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   Re: [xml-dev] ASN.1 is an XML Schema Language (Fix those lists!)and Bina

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Why does it seem to be me that answers all of this!  And much of these remarks 
and discussion are diverting strongly from "binary XML", to which we should 
return!  See comments below.

John L

tpassin@comcast.net wrote:

> According to some things I have read or been told, ASN.1 was originally developed for people - people communication,

That was certainly a view in mid-1980.  It evaporated totally when tool vendors 
appeared on the scene.  And you are right that some of the syntax was originally 
designed more for human consumption and readability than for machine parsing. 
That has been addressed as much as possible over the years, and is certainly not 
a problem with most of the stuff in use today.  (If you want an opposite view, 
much of the recent stuff errs very much on the side of machine processability, 
at the expence of human-readability!  But my colleagues certainly do not agree 
with me on that!  They absolutely want syntax designed primarily for machines!)

  to let them explain schemas to each other.  Probably because of that, it 
turned out to be a bear to parse.

I do not know if the residue of this still plays a role, but full ASN.1 has an 
awful lot of syntax features.

> Maybe it is like XML Schema - no one has yet implemented every feature correctly (or have they by now?).

I wish someone else would wade in, but I believe that at least one vendor has 
implemented ALL of ASN.1, in totality, and professionally, and correctly.

I myself wrote an ASN.1 to XML Schema translator - __very__ incomplete and 
simple-minded, though it handled most

ASN.1 to XSD is easy, because ASN.1 is essentially simple and straight-forward 
(XSD is NOT!  All the xsi: stuff .....).  XSD to ASN.1 was a major challenge,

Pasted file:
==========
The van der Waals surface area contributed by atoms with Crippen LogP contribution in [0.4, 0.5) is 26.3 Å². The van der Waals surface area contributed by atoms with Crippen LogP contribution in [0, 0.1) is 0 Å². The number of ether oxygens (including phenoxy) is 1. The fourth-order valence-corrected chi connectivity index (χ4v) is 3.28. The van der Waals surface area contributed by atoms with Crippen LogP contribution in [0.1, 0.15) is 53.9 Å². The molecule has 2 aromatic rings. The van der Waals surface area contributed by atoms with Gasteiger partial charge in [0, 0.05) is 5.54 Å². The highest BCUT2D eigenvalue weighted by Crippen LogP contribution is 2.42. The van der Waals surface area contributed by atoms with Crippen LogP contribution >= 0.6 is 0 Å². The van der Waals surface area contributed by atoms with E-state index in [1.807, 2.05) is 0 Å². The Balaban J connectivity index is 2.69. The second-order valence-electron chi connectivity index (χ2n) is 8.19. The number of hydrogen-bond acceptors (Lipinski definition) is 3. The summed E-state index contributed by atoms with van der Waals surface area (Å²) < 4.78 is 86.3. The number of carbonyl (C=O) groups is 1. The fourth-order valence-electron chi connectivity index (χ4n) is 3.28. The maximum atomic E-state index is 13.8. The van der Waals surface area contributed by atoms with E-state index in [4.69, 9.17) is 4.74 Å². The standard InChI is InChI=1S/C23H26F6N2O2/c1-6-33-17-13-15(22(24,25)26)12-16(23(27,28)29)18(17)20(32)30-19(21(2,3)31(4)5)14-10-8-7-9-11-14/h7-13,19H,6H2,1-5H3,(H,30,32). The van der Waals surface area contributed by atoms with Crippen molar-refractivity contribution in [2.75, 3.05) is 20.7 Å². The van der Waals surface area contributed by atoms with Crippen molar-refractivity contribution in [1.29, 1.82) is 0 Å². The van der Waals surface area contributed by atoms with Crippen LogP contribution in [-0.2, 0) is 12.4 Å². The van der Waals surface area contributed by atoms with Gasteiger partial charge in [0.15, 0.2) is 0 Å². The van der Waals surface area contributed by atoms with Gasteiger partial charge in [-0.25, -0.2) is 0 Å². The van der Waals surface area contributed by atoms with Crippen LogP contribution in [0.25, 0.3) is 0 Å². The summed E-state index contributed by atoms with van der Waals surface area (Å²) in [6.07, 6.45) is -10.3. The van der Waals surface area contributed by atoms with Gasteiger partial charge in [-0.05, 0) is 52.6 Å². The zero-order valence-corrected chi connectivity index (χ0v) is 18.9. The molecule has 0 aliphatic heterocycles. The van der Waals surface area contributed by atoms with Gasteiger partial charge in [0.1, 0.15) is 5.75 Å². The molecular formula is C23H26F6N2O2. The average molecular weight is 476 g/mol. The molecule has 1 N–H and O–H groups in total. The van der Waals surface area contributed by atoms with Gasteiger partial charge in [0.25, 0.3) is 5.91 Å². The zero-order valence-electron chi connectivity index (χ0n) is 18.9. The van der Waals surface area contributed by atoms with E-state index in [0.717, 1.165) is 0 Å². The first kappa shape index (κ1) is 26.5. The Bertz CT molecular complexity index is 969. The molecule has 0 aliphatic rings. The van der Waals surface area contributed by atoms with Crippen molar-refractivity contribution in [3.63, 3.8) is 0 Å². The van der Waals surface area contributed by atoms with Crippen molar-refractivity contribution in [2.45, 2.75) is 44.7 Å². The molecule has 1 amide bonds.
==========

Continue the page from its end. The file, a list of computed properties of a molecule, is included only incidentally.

and X.694 a major achievement (here I am blowing other's trumpets - my role in 
that technical work was minor.)

of the schemas we were dealing with (and the xml format described by the 
resulting xsd schema was not XER).

There was a proposal to standardise an ASN.1 to XSD mapping that would produce 
XSD that would be in agreement with ASN.1 XER, but that standardisation proposal 
was not supported by tool vendors "Why should we provide a mapping out of our 
supported notation?", but I know that one tool vendor has such a product for 
internal use, but I do not know if it is being marketed.  Personally, I always 
felt this was a wrong stance, as if the decision is to use ASN.1 or XSD as the 
master definition of a format (and map to the other), then if you can only map 
one way, you are going to go for the one with the defined mapping to the other. 
  There are currently too many different mappings (none standardised) from ASN.1 
to XSD, only one of which is reversed by the standardised X.694.  But this 
situation may well change.

There are many wrinkles and optional features and special cases and defaults to 

You mean more than there are in XSD?????  You have to be joking!